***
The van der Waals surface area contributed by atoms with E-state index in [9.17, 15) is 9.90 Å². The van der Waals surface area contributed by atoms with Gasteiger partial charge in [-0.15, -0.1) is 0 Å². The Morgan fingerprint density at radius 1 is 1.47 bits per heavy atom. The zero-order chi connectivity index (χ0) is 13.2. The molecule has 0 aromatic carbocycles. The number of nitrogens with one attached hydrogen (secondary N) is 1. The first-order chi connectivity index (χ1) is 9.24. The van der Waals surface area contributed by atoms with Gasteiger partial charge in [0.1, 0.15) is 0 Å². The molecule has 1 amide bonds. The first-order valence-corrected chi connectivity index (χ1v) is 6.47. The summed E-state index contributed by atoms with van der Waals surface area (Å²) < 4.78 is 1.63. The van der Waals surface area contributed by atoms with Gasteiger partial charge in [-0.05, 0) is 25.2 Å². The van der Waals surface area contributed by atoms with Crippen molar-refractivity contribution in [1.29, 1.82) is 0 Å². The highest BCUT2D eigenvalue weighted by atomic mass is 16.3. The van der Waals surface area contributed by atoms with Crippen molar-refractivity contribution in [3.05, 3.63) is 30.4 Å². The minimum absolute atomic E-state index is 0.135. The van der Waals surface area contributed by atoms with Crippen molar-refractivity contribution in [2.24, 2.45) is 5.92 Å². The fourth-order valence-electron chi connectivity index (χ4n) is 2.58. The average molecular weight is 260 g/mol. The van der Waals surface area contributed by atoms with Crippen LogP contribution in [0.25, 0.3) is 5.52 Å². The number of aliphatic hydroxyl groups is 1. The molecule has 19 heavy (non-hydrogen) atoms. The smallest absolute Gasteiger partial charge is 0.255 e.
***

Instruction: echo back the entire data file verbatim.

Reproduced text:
The van der Waals surface area contributed by atoms with E-state index in [9.17, 15) is 9.90 Å². The van der Waals surface area contributed by atoms with Gasteiger partial charge in [-0.15, -0.1) is 0 Å². The Morgan fingerprint density at radius 1 is 1.47 bits per heavy atom. The zero-order chi connectivity index (χ0) is 13.2. The molecule has 0 aromatic carbocycles. The number of nitrogens with one attached hydrogen (secondary N) is 1. The first-order chi connectivity index (χ1) is 9.24. The van der Waals surface area contributed by atoms with Gasteiger partial charge in [0.1, 0.15) is 0 Å². The molecule has 1 amide bonds. The first-order valence-corrected chi connectivity index (χ1v) is 6.47. The summed E-state index contributed by atoms with van der Waals surface area (Å²) < 4.78 is 1.63. The van der Waals surface area contributed by atoms with Gasteiger partial charge in [-0.05, 0) is 25.2 Å². The van der Waals surface area contributed by atoms with Crippen molar-refractivity contribution in [1.29, 1.82) is 0 Å². The highest BCUT2D eigenvalue weighted by atomic mass is 16.3. The van der Waals surface area contributed by atoms with Crippen molar-refractivity contribution in [3.05, 3.63) is 30.4 Å². The minimum absolute atomic E-state index is 0.135. The van der Waals surface area contributed by atoms with Crippen molar-refractivity contribution in [2.24, 2.45) is 5.92 Å². The fourth-order valence-electron chi connectivity index (χ4n) is 2.58. The average molecular weight is 260 g/mol. The van der Waals surface area contributed by atoms with Crippen LogP contribution in [0.25, 0.3) is 5.52 Å². The number of aliphatic hydroxyl groups is 1. The molecule has 19 heavy (non-hydrogen) atoms. The smallest absolute Gasteiger partial charge is 0.255 e.